In Wake of WikiLeaks, Military Bans Removable Media



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The author pointed out that hard drives are removable, but that can be stopped too.  A computer can do a network boot, obviating the need for a hard drive.  If classified documents are kept on a secure network, getting rid of hard drives and not allowing removable devices to come in contact with the computers makes it very difficult to remove classified data electronically.  Granted, that doesn't stop people with access to the data from relaying the information in other ways.



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The kid-private copied files on to cd's(?) from supposedly secure military terminal(s). If the private's copied data, that we public folks are being made aware of, was so 'bad' to have loose, and for us to know about, what about the stuff that has been obtained from these same systems by real bad-guy, trained spies ? 

As for Wikileaks; its' just another portal. The same copied files could have, and may have, been sent elsewhere. Perhaps it's better if we turn-off the Internet and watch lots of enriching television.



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they did this years ago across states, they are just now doing it nation wide



That's OLD News.  We haven't been able to put flash drives or external hdd on ANY (NIPR or SIPR) government computers for a few years now.  The memo they're talking about is just restating a standing policy.





I have no pity for anyone who would sell out his county at any price, real or imagined. Rather than the silly restrictions, the military should focus on making an example of the traitors.



No information was "sold". It was leaked by a disillusioned service member who saw the military and the government lying. He wasn't paid, he just wanted the information out there. But most people didn't bat an eye, we've come to expect it.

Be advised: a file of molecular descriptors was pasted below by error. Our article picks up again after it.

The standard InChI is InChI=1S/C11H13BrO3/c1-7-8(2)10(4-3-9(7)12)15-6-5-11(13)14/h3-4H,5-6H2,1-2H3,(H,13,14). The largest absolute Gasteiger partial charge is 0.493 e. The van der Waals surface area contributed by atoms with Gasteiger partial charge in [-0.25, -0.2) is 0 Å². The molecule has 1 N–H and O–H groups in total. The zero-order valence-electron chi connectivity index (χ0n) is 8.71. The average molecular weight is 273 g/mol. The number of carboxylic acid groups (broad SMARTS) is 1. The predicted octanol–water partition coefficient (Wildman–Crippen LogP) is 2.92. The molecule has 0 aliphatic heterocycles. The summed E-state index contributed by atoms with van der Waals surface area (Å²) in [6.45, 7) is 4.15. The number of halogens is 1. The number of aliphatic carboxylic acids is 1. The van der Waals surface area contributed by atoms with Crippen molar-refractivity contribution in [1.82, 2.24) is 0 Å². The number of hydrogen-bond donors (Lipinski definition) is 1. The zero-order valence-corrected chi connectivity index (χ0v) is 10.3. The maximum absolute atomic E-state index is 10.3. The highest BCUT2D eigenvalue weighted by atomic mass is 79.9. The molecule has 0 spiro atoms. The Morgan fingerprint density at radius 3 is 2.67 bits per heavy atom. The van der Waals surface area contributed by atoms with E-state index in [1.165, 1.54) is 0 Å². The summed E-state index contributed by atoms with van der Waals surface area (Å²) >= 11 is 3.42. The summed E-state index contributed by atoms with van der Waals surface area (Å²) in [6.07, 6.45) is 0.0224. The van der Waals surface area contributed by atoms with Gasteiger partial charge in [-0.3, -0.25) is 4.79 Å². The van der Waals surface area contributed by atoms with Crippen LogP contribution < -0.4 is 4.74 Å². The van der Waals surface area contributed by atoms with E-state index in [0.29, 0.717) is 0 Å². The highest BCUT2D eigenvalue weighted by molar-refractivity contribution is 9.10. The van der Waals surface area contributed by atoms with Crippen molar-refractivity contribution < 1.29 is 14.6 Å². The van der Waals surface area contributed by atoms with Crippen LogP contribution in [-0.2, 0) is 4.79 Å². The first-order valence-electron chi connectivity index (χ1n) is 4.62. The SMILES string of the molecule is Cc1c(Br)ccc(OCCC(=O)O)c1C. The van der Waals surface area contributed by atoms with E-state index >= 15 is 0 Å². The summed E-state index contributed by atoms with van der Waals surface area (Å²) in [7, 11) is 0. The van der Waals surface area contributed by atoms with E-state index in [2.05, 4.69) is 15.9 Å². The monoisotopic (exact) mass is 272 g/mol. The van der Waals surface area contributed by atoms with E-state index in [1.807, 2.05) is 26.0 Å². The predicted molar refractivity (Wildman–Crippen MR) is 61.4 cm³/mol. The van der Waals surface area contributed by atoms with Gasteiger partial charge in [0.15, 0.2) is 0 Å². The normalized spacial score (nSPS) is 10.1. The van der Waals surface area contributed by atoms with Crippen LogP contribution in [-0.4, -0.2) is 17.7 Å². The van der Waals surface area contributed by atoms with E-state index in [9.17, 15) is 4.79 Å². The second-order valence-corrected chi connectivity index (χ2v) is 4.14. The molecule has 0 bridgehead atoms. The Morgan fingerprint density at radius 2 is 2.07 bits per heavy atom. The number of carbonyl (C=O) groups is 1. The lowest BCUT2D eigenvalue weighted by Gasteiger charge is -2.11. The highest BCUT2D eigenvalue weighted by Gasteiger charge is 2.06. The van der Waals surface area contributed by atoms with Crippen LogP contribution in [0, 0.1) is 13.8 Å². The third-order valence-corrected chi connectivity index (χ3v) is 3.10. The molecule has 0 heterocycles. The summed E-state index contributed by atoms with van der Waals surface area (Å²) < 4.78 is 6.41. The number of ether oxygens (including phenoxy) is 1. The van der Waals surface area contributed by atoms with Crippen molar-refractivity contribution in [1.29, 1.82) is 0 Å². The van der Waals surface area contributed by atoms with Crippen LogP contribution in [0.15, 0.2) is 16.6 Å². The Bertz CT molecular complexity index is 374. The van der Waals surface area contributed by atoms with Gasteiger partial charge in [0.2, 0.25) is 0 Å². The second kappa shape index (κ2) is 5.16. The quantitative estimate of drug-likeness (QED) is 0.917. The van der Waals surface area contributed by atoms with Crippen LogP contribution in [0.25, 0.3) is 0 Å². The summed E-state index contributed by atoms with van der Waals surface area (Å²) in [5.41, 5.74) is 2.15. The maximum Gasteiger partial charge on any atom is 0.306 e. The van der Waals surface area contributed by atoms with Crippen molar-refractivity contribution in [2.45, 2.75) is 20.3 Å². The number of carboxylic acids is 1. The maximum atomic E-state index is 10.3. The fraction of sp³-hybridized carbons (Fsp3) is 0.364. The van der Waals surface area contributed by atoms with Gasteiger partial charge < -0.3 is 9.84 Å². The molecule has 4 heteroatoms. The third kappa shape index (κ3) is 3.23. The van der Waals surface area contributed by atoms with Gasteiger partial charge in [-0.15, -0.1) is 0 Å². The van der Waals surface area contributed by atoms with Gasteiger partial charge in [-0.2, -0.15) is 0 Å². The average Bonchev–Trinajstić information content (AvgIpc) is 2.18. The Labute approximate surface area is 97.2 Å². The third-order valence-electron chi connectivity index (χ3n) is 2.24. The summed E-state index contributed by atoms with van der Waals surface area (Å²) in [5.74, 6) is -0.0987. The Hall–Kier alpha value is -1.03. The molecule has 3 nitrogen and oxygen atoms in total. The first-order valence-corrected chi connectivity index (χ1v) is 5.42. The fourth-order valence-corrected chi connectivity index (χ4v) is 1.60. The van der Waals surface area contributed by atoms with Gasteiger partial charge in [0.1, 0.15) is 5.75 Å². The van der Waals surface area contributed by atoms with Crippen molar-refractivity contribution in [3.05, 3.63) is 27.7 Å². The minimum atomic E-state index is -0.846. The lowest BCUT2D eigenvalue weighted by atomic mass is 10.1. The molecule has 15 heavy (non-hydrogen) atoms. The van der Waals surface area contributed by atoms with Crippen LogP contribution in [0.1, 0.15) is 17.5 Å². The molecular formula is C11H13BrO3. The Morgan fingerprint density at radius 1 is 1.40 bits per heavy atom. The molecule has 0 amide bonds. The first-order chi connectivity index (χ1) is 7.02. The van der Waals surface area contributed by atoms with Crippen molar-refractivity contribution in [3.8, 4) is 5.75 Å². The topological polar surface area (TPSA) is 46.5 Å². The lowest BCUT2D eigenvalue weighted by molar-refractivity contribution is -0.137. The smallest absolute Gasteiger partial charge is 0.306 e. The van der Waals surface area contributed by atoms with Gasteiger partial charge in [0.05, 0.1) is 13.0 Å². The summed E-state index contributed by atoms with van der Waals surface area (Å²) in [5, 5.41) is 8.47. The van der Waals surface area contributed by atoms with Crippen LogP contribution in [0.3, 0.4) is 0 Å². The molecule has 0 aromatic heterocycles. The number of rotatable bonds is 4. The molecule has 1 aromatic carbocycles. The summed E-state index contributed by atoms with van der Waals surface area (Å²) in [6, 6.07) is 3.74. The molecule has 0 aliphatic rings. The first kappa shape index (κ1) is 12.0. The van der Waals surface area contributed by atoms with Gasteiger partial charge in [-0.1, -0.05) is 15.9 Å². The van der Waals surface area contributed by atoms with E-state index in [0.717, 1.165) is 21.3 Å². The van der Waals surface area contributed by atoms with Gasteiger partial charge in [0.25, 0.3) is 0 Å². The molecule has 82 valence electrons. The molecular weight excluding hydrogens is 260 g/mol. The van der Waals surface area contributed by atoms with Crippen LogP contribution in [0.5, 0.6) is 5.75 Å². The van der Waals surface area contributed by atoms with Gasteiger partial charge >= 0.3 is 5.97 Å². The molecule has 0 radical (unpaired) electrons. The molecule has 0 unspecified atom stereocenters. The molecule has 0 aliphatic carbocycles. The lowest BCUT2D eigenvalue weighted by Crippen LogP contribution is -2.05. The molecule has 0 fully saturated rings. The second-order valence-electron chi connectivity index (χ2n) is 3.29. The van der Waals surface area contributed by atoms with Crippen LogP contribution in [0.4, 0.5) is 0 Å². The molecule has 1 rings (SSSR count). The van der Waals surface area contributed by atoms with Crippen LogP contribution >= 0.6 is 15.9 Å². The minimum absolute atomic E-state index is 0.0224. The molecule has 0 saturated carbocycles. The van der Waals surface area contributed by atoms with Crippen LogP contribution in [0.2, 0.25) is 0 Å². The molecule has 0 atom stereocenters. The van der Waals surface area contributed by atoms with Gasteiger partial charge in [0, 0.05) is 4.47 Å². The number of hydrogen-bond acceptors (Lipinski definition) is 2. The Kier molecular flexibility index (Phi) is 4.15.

I'm, as my username might state quite obviously, a military veteran.  I worked with SIPRNET pretty much my entire career, and you were never allowed to even think about touching a SIPRNET machine with a flash drive or anything of the sort.  Even if they did begin allowing it, each item that touches a machine automatically becomes the same classification, so anyone who took one from the facility knew what they were doing, and I hope they're punished for it. 


I Jedi

You mean that only NOW they are enforcing a wide ban on removable media? Oh dear, I fear this Republic cannot suffer the incompetence of its government for much longer.



The comment that classified material is not needed by most service members is patently incorrect. the SIPRNET is the primary source of operations while deployed - hopefully for obvious reasons. A primary reason is because the SIPRNET has no direct unencrypted physical connection to the publicly accessible (and therefore inherently less secure) Internet.

Besides the passing of mission data and orders - a huge reason why many military need access to SIPR even though originally not expected - is the passage of other data such as communications security keys. Often that sort of data needs to be extracted from the PC via removable source. When USB drives were disabled a couple years ago on military PCs it was a huge challenge.

Most traffic has begun to be moved to coalition (NATO) secure networks, since typically non-US personnel are not allowed unencumbered access to SIPRNET. I wonder how the US plans to enforce these rules on NATO secure systems. The US is the primary installer/maintainer of both the transport and systems on those networks, so could likely impose their will on those systems as well, but I'd expect some backlash.



Admittedly, I'm no expert on SIPRNET. I can now see why removable devices would be useful.

I guess I need to restate my point, as I was not clear. I don't see why everyone should have access to the things Manning had access to. The security there, from his own admission, was a joke.



Even by Manning's own admission, there were waaaay bigger security lapses than just allowing removable media.

I really don't think this will make things harder for service members. Classified information shouldn't be something that's widely needed by many people, and doesn't need to be on many computers.



You can only slow the flow of info but you cant stop it completly. And if wiki leaks dies if you think it can... People that could see it comming would just save everything to their hard drive then post it later on. I also find it funny on how the goverment is saying that wikileaks is very irresponsable in publishing the leaks. But in wiki leaks view people have the right to know and we do.

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